I derived a closed-form solution in the following steps: (I flipped the roles of $$\a,b,c,d\$$ and $$\w,x,y,z\$$ because it looked much more natural to me. So $$\a,b,c,d\$$ are coefficients and $$\w,x,y,z\$$ are unknowns here.)

$$ax+by+cz+dw = 0$$

If we define $$\g=\gcd(a,b)\$$ and $$\h=\gcd(c,d)\$$, the following substitutions can be done without loss of generality: ($$\u,v\$$ are temporary integer variables)

$$ax+by = gu\\ cz+dw = hv$$

which results in a system of two heterogeneous and one homogeneous 2-variable linear Diophantine equations:

$$ax+by = gu \\ cz+dw = hv \\ gu + hv = 0$$

Then we can apply the textbook procedure:

$$u = \frac{h}{j}n_3, \; v = \frac{-g}{j}n_3 \quad \text{where} \; j = \gcd(g,h)$$

If we let $$\(x_0,y_0)\$$ be a "special" solution to $$\ax+by=g\$$ and similarly $$\(z_0,w_0)\$$, then the solutions are

\begin{align} x &= \frac{b}{g}n_1 + \frac{-x_0h}{j}n_3 \\ y &= \frac{-a}{g}n_1 + \frac{-y_0h}{j}n_3 \\ z &= \frac{d}{h}n_2 + \frac{z_0g}{j}n_3 \\ w &= \frac{-c}{h}n_2 + \frac{w_0g}{j}n_3 \end{align}

The special solutions can be found via Extended Euclidean algorithm. Special mention goes to this deceptively short and yet correct implementation of EGCD, once added to sympy but removed later:

def extended_euclid(a, b):
if b == 0:
return (1, 0, a)

x0, y0, d = extended_euclid(b, a%b)
x, y = y0, x0 - (a//b) * y0

return x, y, d
• This is really great!
– user7467
Nov 1, 2021 at 8:52

# Wolfram Language (Mathematica), 39 bytes

Still a built-in.

HermiteDecomposition gives the Hermite normal form decomposition of an integer matrix.

HermiteDecomposition[List/@#][[1,2;;]]&

Try it online!

# Wolfram Language (Mathematica), without build-in, 118 bytes

Based on Algorithm 2.4.10 in A Course in Computational Algebraic Number Theory by Henri Cohen.

The output is sometimes extremely large. You can reduce them with the build-in LatticeReduce.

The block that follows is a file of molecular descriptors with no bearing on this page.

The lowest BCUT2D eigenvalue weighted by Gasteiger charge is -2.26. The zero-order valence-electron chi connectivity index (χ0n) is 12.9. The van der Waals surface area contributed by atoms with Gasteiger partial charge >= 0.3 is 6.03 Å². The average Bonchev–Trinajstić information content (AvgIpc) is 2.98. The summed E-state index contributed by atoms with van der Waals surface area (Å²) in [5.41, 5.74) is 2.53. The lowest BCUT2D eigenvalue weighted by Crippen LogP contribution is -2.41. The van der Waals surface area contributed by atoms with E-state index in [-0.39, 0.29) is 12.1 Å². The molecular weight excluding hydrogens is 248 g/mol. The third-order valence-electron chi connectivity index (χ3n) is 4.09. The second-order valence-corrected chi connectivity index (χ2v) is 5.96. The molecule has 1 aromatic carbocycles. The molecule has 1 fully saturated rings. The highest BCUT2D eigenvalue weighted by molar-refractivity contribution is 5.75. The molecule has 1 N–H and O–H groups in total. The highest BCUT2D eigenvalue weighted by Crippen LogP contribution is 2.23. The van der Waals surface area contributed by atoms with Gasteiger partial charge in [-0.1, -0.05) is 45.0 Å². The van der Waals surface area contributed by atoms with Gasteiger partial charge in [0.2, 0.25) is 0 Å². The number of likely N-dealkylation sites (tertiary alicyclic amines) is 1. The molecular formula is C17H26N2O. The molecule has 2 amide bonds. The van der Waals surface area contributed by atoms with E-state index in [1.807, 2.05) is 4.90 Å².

(a=#[[1]];U=IdentityMatrix@4;Do[{d,u}=ExtendedGCD[a,b=#[[j]]];U[[{1,j}]]={u,{-b,a}/d}.U[[{1,j}]];a=d,{j,2,4}];Rest@U)&

Try it online!

• If HermiteDecomposition is computing the Hermite normal form of a matrix, how are you converting a single tuple into a suitable matrix? I guess the magic is in List/@#][[1,2;;]] but I don't understand it.
– user7467
Nov 1, 2021 at 3:48
• @Anush List/@# converts the input to a matrix with a single column. HermiteDecomposition decomposes the input into a unimodular matrix (i.e., matrix with determinant ±1) and an upper-triangular matrix (i.e., the Hermite normal form). Only the last three rows of the unimodular matrix is needed ([[1,2;;]]). Nov 1, 2021 at 4:08
• Thank you for the first non built in solution!
– user7467
Nov 1, 2021 at 8:53

# SageMath, 92 bytes

def f(x,y,z,w):
for v in'abcd':var(v,domain=ZZ)
return solve([a*x+b*y+c*z+d*w==0],a,b,c,d)

Try it online!

• Thank you for the first answer! Even if it is a boring built-in :). The coefficients are strangely large though.
– user7467
Oct 31, 2021 at 16:13
• The output format is not right
– user7467
Oct 31, 2021 at 17:02

# Pari/GP, 21 bytes

• @Anush Mat converts the input into a matrix. matkerint outputs a matrix whose columns are the $\mathbb{Z}$-basis of the kernel of the input matrix. The ~ at the end takes the transpose of the matrix, so the columns become rows. I'm not sure if it is needed. Nov 1, 2021 at 4:42